It is all about manners. I always switch mine on to silent during meetings, dinner etc and switch it off at night. I always put it on pager setting when I am at work. I hate all the irritating ring tones going off whilst people are away from their desks!

And most of all I only give people the number if I know they won't abuse it.

I mostly only use it for texting anyway!

BobG said...

"One or two girls have recently made a joke about being able to Multi-task."

Very few people can actually multi-task. Usually what it means is that instead of focusing on one subject, they are doing several things all half-assed.

Colin Campbell said...

Very few people can actually multi-task. Usually what it means is that instead of focusing on one subject, they are doing several things all half-assed.

This is how I get through most work days. Funny.

Nunyaa said...

Disagree with bobg, just because you do more than one thing at once doesn't mean its a half assed job. Some are just better at it than others. Haha @Colin's comment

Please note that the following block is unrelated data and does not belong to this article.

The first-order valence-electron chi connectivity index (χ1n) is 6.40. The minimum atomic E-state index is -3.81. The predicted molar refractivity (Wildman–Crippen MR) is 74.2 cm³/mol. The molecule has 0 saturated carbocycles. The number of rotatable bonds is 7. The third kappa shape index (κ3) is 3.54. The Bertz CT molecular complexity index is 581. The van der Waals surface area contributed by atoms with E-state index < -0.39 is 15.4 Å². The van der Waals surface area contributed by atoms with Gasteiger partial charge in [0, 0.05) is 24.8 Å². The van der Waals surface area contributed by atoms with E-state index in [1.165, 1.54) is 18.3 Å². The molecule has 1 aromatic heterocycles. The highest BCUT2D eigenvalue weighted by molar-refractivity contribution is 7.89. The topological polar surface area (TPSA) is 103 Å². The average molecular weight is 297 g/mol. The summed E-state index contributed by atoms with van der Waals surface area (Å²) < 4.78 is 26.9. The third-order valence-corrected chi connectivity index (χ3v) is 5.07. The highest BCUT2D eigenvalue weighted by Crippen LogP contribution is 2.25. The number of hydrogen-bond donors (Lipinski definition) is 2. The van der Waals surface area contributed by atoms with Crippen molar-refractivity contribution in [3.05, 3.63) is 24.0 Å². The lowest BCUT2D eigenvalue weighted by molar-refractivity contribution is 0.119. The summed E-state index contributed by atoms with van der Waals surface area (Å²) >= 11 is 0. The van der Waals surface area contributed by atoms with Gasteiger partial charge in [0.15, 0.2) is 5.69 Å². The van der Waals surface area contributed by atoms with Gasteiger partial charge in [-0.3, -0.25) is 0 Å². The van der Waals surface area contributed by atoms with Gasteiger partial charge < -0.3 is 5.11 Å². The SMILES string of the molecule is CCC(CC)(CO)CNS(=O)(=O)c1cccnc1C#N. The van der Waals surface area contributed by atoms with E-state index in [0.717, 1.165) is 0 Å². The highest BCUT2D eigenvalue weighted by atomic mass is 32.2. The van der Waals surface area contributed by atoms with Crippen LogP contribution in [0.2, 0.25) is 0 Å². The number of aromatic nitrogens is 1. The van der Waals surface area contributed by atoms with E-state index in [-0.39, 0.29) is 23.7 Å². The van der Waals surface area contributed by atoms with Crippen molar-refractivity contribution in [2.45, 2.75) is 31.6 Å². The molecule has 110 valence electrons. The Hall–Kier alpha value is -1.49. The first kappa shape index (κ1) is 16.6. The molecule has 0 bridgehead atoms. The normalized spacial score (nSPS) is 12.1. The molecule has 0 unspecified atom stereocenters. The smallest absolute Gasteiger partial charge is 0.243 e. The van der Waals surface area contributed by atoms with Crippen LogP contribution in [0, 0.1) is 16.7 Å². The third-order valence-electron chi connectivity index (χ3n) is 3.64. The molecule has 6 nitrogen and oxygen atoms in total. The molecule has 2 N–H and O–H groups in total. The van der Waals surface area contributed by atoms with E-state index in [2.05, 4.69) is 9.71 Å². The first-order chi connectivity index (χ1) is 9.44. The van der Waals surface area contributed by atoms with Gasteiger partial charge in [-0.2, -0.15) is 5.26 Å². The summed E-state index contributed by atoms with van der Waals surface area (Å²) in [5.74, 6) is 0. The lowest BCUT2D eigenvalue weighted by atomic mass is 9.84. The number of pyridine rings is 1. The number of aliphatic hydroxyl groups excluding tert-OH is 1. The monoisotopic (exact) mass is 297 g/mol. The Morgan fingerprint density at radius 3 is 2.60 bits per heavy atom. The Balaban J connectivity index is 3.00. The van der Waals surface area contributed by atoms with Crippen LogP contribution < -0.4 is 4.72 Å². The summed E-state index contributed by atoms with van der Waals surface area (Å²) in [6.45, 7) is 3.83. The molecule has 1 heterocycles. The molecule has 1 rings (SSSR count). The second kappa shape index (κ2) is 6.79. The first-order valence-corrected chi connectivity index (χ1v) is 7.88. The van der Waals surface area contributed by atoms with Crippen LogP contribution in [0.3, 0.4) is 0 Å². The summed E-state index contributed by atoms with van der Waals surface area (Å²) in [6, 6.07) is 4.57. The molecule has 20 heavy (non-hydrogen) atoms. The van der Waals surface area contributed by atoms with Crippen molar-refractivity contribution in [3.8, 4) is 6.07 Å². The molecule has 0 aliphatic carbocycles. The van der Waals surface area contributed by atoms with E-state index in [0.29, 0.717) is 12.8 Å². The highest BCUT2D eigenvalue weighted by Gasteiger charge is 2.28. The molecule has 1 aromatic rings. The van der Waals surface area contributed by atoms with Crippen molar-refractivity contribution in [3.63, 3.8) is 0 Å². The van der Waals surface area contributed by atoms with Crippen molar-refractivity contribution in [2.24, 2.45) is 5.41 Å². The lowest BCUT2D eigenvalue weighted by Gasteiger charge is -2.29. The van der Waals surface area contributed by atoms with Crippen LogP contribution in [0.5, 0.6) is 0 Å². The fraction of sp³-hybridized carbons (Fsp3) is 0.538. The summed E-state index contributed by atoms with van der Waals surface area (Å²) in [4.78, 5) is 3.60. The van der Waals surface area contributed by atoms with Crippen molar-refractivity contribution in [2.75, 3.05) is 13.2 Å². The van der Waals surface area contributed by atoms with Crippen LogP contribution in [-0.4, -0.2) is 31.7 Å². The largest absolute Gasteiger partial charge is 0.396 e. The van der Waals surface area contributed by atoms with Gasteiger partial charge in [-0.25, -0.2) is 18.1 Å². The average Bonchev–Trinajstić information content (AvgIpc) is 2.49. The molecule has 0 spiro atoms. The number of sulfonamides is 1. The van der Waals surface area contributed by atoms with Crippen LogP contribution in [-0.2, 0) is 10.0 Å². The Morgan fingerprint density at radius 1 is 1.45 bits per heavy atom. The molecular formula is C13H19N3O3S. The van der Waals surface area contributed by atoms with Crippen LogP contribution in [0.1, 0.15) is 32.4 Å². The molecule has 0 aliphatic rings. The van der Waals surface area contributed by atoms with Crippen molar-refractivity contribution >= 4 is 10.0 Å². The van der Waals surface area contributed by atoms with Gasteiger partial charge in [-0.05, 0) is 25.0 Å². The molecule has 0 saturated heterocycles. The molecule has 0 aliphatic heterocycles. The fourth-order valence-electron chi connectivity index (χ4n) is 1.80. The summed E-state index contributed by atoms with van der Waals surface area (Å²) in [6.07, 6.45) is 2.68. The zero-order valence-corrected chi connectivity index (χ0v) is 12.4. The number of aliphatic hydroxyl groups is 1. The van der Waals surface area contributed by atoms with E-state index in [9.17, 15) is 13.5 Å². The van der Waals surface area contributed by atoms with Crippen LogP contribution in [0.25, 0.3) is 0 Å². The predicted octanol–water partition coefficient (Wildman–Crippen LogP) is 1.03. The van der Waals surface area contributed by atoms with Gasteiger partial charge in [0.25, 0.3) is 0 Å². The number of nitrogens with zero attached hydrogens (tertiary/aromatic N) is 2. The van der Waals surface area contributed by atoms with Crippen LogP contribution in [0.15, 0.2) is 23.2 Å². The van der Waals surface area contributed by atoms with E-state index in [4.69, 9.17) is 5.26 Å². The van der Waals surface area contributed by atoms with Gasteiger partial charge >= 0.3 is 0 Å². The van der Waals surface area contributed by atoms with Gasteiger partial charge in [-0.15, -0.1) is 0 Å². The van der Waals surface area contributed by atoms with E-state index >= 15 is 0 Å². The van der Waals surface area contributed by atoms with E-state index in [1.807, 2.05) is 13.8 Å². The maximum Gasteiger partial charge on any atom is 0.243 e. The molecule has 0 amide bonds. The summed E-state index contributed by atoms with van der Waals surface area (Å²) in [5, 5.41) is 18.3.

LordSomber said...

"Very few people can actually multi-task. Usually what it means is that instead of focusing on one subject, they are doing several things all half-assed."

I explain to people that the multi-tasking I do at work is like working in an extremely busy kitchen, working on more than one thing at a time.

With true multi-tasking, you can either do it right or not at all. No middle ground.

Bretwalda Edwin-Higham said...

No middle ground indeed, m'lord but who can do it well? Certainly not 90% of the people I see.

Me - I can only uni-task. :)

sally in norfolk said...

mobile phones... how did we ever manage with out them :-)

Nunyaa said...

Messenger pidgeons Lol.

Bretwalda Edwin-Higham said...

Sally - we managed fabulously thank you.

Nunyaa - good suggestion. :)